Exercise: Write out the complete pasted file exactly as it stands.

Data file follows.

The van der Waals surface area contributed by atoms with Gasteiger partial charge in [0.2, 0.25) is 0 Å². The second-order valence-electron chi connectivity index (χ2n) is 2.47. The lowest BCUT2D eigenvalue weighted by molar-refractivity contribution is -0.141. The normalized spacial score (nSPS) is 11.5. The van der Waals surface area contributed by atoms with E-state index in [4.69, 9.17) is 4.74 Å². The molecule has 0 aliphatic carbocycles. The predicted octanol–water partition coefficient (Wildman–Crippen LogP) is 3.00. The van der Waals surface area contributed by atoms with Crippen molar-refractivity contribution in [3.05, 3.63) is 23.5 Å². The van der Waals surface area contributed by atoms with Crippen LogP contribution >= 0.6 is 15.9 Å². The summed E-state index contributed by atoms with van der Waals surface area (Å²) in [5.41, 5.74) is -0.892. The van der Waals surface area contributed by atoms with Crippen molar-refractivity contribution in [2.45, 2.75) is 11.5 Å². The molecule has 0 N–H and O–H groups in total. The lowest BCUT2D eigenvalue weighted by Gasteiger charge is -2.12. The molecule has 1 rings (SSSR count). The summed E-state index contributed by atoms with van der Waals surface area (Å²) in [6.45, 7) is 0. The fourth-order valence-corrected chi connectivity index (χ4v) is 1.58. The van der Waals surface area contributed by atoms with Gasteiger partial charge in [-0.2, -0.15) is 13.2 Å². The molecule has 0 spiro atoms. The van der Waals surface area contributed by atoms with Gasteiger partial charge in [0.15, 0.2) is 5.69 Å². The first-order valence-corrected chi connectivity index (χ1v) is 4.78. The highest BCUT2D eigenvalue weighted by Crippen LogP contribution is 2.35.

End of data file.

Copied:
The van der Waals surface area contributed by atoms with Gasteiger partial charge in [0.2, 0.25) is 0 Å². The second-order valence-electron chi connectivity index (χ2n) is 2.47. The lowest BCUT2D eigenvalue weighted by molar-refractivity contribution is -0.141. The normalized spacial score (nSPS) is 11.5. The van der Waals surface area contributed by atoms with E-state index in [4.69, 9.17) is 4.74 Å². The molecule has 0 aliphatic carbocycles. The predicted octanol–water partition coefficient (Wildman–Crippen LogP) is 3.00. The van der Waals surface area contributed by atoms with Crippen molar-refractivity contribution in [3.05, 3.63) is 23.5 Å². The van der Waals surface area contributed by atoms with Crippen LogP contribution >= 0.6 is 15.9 Å². The summed E-state index contributed by atoms with van der Waals surface area (Å²) in [5.41, 5.74) is -0.892. The van der Waals surface area contributed by atoms with Crippen molar-refractivity contribution in [2.45, 2.75) is 11.5 Å². The molecule has 0 N–H and O–H groups in total. The lowest BCUT2D eigenvalue weighted by Gasteiger charge is -2.12. The molecule has 1 rings (SSSR count). The summed E-state index contributed by atoms with van der Waals surface area (Å²) in [6.45, 7) is 0. The fourth-order valence-corrected chi connectivity index (χ4v) is 1.58. The van der Waals surface area contributed by atoms with Gasteiger partial charge in [-0.2, -0.15) is 13.2 Å². The molecule has 0 spiro atoms. The van der Waals surface area contributed by atoms with Gasteiger partial charge in [0.15, 0.2) is 5.69 Å². The first-order valence-corrected chi connectivity index (χ1v) is 4.78. The highest BCUT2D eigenvalue weighted by Crippen LogP contribution is 2.35.